*While the Vestal may seem indispensable, every turn she spends healing is a turn she didn’t spend helping to eliminate enemies, who are constantly inflicting damage. Healing is mostly useful for keeping characters off death’s door and for recovery after the opposition has been reduced to one weak and preferably stunlocked enemy. It is entirely possible if not preferable to field parties with no dedicated healer.

    While in early-game fights you are right that morale is a bigger problem than health, which can be managed with death’s door heals, this situation changes in the late-game. High-dodge characters with good trinkets can avoid about 2/3 to 3/4 of enemy hits, massively reducing the burden on the vestal’s healing and allowing her or an occultist to actually keep entire parties up near full health through most fights. Stress becomes almost a non-issue by hero level 5 and 6, where innate stress resistance from high character level and the repeated stress heal from getting lots of critical hits (while dodging more enemy critical hits) more than compensates for most minor stressors. I don’t even need to use stress-healing buildings 90% of the time after lvl 5+ adventures, and thats without any stress-healing characters/ability use at all. Health, on the other hand, remains hugely important due to the risk of hero death, which is much more punishing at high level after investing tens of thousands of gold into each hero’s gear, skills, camp skills, and trinkets.

    Also consider that dedicated healers are usually put in the back slot, and when replacing them you can’t just tack on more crusaders/highwaymen/lepers/hellions because those classes don’t fight from the 4th slot. Of the remaining damage characters, only the plague doctor can do serious damage from the 4th slot, but the weakness of dot characters in general makes this a questionable choice. This may well change with the release of classes like the arbalest, but as of right now there really isn’t a ‘high damage’ 4th slot class anyway, meaning a dedicated healer put there doesn’t cost the party meaningful damage regardless.

    *Jester’s Battle Ballad is the best buff in the game, granting +3 SPD, +6 ACC, and +5% CRIT to the entire party for three rounds of combat. After doing that for 1-2 rounds, you then either have him keep Stress under control with Inspiring Tune (though the crits from Battle Ballad does that to a lesser extent as well) or use Slice Off/Harvest to inflict respectable damage via bleed. Unlike HP, stress doesn’t recover at the end of adventure, so sometimes taking a little HP damage is worth it. Of course you can just go with a Jester+Vestal+Crusader combo and heal boatloads of both while sandbagging…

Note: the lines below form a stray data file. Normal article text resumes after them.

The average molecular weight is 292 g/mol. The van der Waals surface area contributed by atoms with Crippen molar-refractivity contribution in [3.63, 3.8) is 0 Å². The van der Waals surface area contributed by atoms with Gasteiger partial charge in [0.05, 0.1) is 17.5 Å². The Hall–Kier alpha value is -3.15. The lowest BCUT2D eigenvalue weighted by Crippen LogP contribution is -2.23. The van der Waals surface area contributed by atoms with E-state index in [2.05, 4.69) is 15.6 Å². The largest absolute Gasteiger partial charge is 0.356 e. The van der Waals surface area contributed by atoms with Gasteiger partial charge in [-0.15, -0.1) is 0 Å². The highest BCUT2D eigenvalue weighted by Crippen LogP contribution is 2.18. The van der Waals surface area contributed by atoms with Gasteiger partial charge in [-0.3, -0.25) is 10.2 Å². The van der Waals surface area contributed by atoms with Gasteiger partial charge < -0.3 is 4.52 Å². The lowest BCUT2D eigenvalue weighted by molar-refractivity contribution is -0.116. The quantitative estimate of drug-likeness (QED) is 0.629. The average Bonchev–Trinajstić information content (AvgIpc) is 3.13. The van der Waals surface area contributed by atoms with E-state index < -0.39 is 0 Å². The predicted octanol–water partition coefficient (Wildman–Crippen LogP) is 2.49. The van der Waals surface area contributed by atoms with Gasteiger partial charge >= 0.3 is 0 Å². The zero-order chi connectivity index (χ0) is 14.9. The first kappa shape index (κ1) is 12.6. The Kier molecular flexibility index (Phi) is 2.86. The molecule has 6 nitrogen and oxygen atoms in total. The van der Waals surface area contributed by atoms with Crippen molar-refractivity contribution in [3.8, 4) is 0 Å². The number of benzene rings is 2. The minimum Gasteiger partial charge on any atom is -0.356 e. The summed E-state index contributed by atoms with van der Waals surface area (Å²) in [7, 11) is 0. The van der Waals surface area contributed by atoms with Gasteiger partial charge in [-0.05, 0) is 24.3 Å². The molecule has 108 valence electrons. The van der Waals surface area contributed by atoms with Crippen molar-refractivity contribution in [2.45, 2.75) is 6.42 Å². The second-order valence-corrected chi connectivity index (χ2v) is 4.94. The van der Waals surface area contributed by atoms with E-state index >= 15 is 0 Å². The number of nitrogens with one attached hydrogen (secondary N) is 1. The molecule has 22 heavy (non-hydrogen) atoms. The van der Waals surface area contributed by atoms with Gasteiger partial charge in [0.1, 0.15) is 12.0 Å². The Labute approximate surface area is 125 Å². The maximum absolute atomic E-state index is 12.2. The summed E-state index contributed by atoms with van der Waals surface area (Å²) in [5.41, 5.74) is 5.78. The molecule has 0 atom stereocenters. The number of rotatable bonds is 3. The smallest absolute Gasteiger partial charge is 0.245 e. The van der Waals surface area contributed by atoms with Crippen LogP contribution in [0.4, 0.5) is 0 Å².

For most of my runs, my characters who need to be accurate are already at the accuracy cap of 90% vs most monsters from trinkets/camp buffs, and don’t need a minor song buff in combat. Crit and speed are nice, but not nicer than just having, say, another highwayman who can straight up massacre their entire team with grapeshot, or a powerful frontline tank/dps, or a healer who can prevent the loss of any of your extremely expensive and (on lvl 5+ dark runs) frail heroes. Especially now that sandbagging has specifically been nerfed by causing stress damage for delaying combat and characters not being at full health invites rng crit disaster, heals are an ‘at any time as needed’ kind of affair, rather than waiting for the optimal a single stunned foe situation.The jester’s bleeds, while reliably providing some nice damage over time in low level quests, are very hard to land at higher level, and don’t do enough damage to justify waiting 3 turns for their full effect even when they do ‘take’.



    As such I want to love and utilize the complexity of the character classes and abilities at this game’s disposal, playing my favorite classes lore/concept wise, but the mechanics of the game currently favor raw brute power over nuance in almost every combat situation.

    I think an overall game philosophy of keeping game hard and punishing with meaningful risk reward tradeoffs is the way to go. However this difficulty should come from evil creatures and creeping madness, not from mechanics that feel cheap, lack player agency, encourage mistakes due to lack of information accessibility for the player, counter-intuitive and unrealistic mechanics, or otherwise generally lower the players ‘quality of life’ when playing the game. The game is and can be made hard enough without needing to rely on any of these things to create artificial difficulty.

    This is really the biggest issue. The game is easy for all the wrong reasons, and hard for all the wrong reasons, and while the game has a lot of variety, the real differences are superficial and the choices don’t really mean much. Most of your assessment is pretty dead-on though.

    Damage Over Time (DoT) Effects:

    My inclination is that all should simply persist until the end of combat. And that buffs should also feature some HP/Stress healing.

    On the subject of healing, you are overrating the Vestal and underrating the Jester. To be specific:
    *While the Vestal may seem indispensable, every turn she spends healing is a turn she didn’t spend helping to eliminate enemies, who are constantly inflicting damage. Healing is mostly useful for keeping characters off death’s door and for recovery after the opposition has been reduced to one weak and preferably stunlocked enemy. It is entirely possible if not preferable to field parties with no dedicated healer.
    *Jester’s Battle Ballad is the best buff in the game, granting +3 SPD, +6 ACC, and +5% CRIT to the entire party for three rounds of combat. After doing that for 1-2 rounds, you then either have him keep Stress under control with Inspiring Tune (though the crits from Battle Ballad does that to a lesser extent as well) or use Slice Off/Harvest to inflict respectable damage via bleed. Unlike HP, stress doesn’t recover at the end of adventure, so sometimes taking a little HP damage is worth it. Of course you can just go with a Jester+Vestal+Crusader combo and heal boatloads of both while sandbagging…